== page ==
In the galley, Chirrut deposited Bodhi at the table and turned to familiarize himself with the caf dispenser.
“I make the best caf in the Mid-Rim,” he said cheerfully as he found the power button. “If I can just—ow.” He popped his singed finger in his mouth and sucked on it.
Footsteps rang outside in the hall and Chirrut lifted his head. “Baze, I promised Jyn you’d show her how to make dumplings.”
Baze grunted, touching Chirrut’s waist as he passed him to sit beside Bodhi.
Bodhi whispered something and affection colored the bond as Baze murmured in return. Chirrut smiled at his hands as Jyn and Cassian entered. He willingly surrendered the caf making to Jyn and sat down on Bodhi’s other side while Cassian set the food out.
Stordan came in a few minutes later, his movements diffident and cautious.
The meal was quiet, everyone concentrating on their food, and Bodhi relaxed slowly as he ate, until his breathing was steady and his hands no longer trembled.
“So, Bodhi,” Cassian said when he was finished, and Bodhi jumped. “Anything else we need to know?”
“We’ve already told you everything,” Chirrut said. “No need to interrogate him.”
“Can’t be too careful,” Cassian said, in tones of utmost reason. “We don’t want to walk into anything blind, after all.”
“T-there’s nothing else,” Bodhi said. “I don’t know anything else.”
Cassian made a skeptical noise but subsided.
“How long will you be on Jedha, Captain?” Chirrut asked.
“At least a week,” Cassian said. “We’ve been hired to guard a spice delivery route through the city. If it’s lucrative, we may stay longer.”
“Maybe you can come to one of our fights!” Chirrut said, smiling. “Baze is taking the first one, of course, because he’s a worrywart, but I’ve got a few planned too. Bet on us, I promise it will be ‘lucrative’.”
“I don’t bet,” Cassian said, tone repressive.
Chirrut set his fork down and stood. “If you’ll excuse me, I’m in need of a rest. I will see you all for dinner. Stordan?”
Stordan jerked, fork rattling against his plate. “Uh—yes?”
“May I speak to you?”
Chirrut left without waiting to see if Stordan would follow. He strode along the corridors to his room and stepped inside, then spun. He couldn’t see Stordan, not the way he could Baze and Bodhi, but he heard the startled intake of breath and the scrape of his boot as he took an involuntary step back.
Chirrut bared his teeth in what might have passed for a smile on some planets. “What is your intention once we land?”
Stordan hesitated. “I—thought I’d watch a few fights. See the holy temple.”
“That’s not what I’m asking and you know it,” Chirrut said flatly. “What do you intend to do about Bodhi?”
Stordan shifted his weight. “N-nothing.”
Chirrut narrowed his useless eyes and waited.
“I don’t,” Stordan said after a minute. “We talked, before you and your frankly terrifying husband showed up. I believe him, okay? I’m not going to turn him in or anything, if that’s what you’re asking.”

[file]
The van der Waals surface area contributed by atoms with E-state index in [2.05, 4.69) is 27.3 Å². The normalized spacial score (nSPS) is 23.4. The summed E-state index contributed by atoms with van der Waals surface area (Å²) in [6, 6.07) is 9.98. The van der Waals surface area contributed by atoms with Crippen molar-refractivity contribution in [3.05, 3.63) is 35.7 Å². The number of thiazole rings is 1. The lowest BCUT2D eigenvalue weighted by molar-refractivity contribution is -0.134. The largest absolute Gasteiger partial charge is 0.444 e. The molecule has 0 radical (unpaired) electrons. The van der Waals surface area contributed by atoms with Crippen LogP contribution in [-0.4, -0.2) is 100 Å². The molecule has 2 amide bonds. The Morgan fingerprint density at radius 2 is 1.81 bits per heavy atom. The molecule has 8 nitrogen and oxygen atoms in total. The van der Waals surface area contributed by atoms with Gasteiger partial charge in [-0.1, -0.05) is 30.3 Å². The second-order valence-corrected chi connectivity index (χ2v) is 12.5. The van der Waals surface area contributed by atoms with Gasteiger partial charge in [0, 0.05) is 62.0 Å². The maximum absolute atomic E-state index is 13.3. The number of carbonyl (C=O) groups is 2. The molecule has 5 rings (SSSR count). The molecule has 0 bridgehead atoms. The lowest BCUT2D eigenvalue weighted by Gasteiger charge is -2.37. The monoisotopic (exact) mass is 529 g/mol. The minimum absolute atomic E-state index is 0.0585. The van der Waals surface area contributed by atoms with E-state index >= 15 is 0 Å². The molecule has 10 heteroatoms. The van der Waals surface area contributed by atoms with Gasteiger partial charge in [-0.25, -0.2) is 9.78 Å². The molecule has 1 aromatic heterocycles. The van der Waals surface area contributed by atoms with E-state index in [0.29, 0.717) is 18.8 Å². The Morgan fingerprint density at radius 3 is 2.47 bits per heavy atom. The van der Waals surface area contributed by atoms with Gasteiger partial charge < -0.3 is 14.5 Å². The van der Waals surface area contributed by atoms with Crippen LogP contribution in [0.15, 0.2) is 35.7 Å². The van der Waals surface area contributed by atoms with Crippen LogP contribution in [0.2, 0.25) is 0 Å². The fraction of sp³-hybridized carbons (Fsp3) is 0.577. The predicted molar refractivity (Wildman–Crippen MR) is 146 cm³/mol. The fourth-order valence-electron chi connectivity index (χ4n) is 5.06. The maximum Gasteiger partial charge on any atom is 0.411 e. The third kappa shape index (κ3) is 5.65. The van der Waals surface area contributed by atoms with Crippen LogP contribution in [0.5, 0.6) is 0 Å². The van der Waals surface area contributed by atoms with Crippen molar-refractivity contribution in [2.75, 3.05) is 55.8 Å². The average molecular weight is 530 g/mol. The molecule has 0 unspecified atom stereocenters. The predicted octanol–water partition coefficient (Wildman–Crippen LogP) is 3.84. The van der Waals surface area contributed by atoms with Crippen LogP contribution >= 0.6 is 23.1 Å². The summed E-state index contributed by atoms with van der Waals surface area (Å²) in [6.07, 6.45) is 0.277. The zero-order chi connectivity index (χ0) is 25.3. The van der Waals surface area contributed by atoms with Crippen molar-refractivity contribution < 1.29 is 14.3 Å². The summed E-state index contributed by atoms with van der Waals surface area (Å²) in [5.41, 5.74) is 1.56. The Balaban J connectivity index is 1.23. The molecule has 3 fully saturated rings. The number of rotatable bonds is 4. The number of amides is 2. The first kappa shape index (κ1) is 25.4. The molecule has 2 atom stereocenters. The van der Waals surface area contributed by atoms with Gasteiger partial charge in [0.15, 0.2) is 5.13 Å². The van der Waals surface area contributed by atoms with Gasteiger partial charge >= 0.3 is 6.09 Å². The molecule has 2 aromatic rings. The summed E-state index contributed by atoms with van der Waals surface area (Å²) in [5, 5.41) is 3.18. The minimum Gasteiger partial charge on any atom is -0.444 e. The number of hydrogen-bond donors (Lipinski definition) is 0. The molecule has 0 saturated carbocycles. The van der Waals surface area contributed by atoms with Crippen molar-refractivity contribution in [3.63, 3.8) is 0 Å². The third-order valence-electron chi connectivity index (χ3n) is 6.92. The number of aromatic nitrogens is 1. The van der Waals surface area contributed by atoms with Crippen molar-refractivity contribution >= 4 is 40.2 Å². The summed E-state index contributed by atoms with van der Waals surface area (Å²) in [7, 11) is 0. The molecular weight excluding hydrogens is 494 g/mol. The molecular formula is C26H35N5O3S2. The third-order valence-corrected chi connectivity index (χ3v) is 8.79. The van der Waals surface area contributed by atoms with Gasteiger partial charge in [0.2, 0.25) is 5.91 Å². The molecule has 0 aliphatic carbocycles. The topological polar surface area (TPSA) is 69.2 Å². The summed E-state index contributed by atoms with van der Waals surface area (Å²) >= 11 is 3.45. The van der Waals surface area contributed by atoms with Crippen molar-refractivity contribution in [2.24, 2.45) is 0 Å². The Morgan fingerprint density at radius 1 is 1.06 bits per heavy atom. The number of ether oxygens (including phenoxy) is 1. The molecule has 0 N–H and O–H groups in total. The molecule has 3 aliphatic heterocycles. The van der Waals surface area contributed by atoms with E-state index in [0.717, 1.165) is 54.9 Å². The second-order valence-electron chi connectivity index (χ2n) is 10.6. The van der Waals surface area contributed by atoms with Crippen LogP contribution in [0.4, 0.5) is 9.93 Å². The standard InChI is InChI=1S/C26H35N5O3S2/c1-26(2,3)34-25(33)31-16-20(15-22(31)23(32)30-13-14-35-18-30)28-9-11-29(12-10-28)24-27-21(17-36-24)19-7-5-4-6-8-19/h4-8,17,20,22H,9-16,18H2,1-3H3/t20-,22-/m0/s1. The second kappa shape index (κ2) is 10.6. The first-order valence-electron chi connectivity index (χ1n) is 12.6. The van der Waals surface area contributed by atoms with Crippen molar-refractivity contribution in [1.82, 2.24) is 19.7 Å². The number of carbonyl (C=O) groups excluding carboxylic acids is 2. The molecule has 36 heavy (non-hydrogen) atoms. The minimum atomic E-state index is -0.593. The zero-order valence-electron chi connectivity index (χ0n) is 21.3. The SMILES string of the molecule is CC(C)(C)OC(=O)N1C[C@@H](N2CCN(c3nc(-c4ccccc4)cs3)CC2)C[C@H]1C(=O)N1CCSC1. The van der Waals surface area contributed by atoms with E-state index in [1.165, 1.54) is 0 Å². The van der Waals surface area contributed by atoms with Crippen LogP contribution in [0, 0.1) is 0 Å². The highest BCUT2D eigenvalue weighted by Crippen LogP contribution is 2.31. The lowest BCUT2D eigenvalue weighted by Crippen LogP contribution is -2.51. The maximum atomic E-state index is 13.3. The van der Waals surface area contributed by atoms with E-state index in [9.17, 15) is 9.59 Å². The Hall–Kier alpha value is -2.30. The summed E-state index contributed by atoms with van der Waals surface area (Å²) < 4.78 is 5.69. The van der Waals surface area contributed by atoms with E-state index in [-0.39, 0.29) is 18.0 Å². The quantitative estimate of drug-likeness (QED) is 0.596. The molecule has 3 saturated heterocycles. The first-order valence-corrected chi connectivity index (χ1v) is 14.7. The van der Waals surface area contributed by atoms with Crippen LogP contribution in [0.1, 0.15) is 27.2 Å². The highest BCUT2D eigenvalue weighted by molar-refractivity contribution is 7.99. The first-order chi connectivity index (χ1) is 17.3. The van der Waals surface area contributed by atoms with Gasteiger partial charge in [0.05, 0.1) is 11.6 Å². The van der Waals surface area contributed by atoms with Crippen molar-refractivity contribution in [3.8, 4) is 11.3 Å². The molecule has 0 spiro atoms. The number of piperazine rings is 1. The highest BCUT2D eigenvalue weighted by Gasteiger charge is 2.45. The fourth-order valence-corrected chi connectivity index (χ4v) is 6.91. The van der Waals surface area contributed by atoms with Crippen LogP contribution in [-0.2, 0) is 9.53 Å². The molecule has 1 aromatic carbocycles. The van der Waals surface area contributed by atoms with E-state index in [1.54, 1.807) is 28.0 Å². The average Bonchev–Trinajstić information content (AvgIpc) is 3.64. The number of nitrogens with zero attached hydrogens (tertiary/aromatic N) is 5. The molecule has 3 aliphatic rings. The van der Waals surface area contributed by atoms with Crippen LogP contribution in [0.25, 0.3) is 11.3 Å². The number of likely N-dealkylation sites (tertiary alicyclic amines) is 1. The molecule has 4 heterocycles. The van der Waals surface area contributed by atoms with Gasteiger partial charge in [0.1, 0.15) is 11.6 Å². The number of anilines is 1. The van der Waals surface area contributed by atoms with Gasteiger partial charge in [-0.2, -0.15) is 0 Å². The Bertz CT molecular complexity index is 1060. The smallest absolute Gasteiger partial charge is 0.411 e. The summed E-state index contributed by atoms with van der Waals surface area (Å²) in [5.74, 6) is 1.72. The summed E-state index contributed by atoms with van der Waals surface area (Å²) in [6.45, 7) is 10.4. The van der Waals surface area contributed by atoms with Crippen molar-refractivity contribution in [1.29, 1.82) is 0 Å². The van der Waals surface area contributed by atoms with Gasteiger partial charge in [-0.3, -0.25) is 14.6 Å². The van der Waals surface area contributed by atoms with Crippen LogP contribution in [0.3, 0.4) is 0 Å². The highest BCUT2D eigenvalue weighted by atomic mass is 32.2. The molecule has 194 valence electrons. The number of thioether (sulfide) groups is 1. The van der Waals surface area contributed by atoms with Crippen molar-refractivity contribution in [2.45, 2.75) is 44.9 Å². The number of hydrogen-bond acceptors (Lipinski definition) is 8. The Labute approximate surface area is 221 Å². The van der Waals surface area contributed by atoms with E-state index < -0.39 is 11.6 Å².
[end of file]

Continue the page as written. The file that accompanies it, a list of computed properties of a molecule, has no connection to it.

Chirrut said nothing.
Stordan cleared his throat. “Look, I know what it’s like to run from something.”
Chirrut’s silence invited him to continue.
“My father—” Stordan swallowed audibly. “He works for the Empire. Pretty high up. He’s been pushing me to join, swear allegiance, fight the rebels. And I won’t, I can’t be in the service of genocidal war-blinded maniacs, I won’t get innocent blood on my hands, do you hear me?”
Chirrut raised his eyebrows in the quiet that abruptly fell. “You’re not a tourist.”
“No,” Stordan said miserably. “Saw Gerrerra is a rebel. He commands the outpost on Jedha. I’m going to join the resistance.”
Chirrut considered this bombshell without speaking. Everything about Stordan said he was telling the truth, from his earnest voice to the way he’d stopped fidgeting.
Finally he nodded. “Be gentle with Bodhi. He has not known much kindness.”
“I will,” Stordan said.
That night, Baze crawled into the bed next to Chirrut and heaved a quiet sigh of relief as he wrapped an arm around Chirrut’s waist, tugging him close.
Chirrut allowed Baze to gather him in, turning his head so that their lips met briefly.
“How’s your back, old man?” he teased.
Baze breathed warm amusement across Chirrut’s cheek. “Better than it has any right to be, after sleeping in that chair.” He relaxed against Chirrut’s back, pressing their cheeks together. “Are you sure Bodhi’s alright with that boy?”
“Mm,” Chirrut said, and patted Baze’s hand where it rested on his stomach. “I sense no darkness in him. He seeks to do right.”
Baze grunted, frame going slack as he finally relaxed. Chirrut turned Baze’s hand over and spelled letters into his palm, the language they’d developed so many years before serving to tell Baze everything Chirrut couldn’t say out loud. I love you. Thank you. I’m so glad I have you.
Baze huffed quietly, his arm tightening briefly. “Lovesick old fool.”
“Go to sleep,” Chirrut said, smiling in the dark.
“You can borrow some of my clothes,” Stordan said over his shoulder as he led Bodhi down the hall to his room. “I’m closer to your size than whoever loaned you that.”
Bodhi glanced down at the clothes that hung off his narrow bones but said nothing.
He hadn’t expected Stordan to open the door and walk into Baze and Chirrut’s quarters. They’d gaped at each other in a crystalline silence that felt poised to shatter.
“Please,” Bodhi had whispered. “Don’t tell the captain.”
When Stordan’s hand had closed around Bodhi’s wrist and he’d pulled him the few steps necessary down the hall to his room, he’d been gentle, careful not to jerk Bodhi’s arm from its socket, guiding him over the step down into the quarters and then letting him go.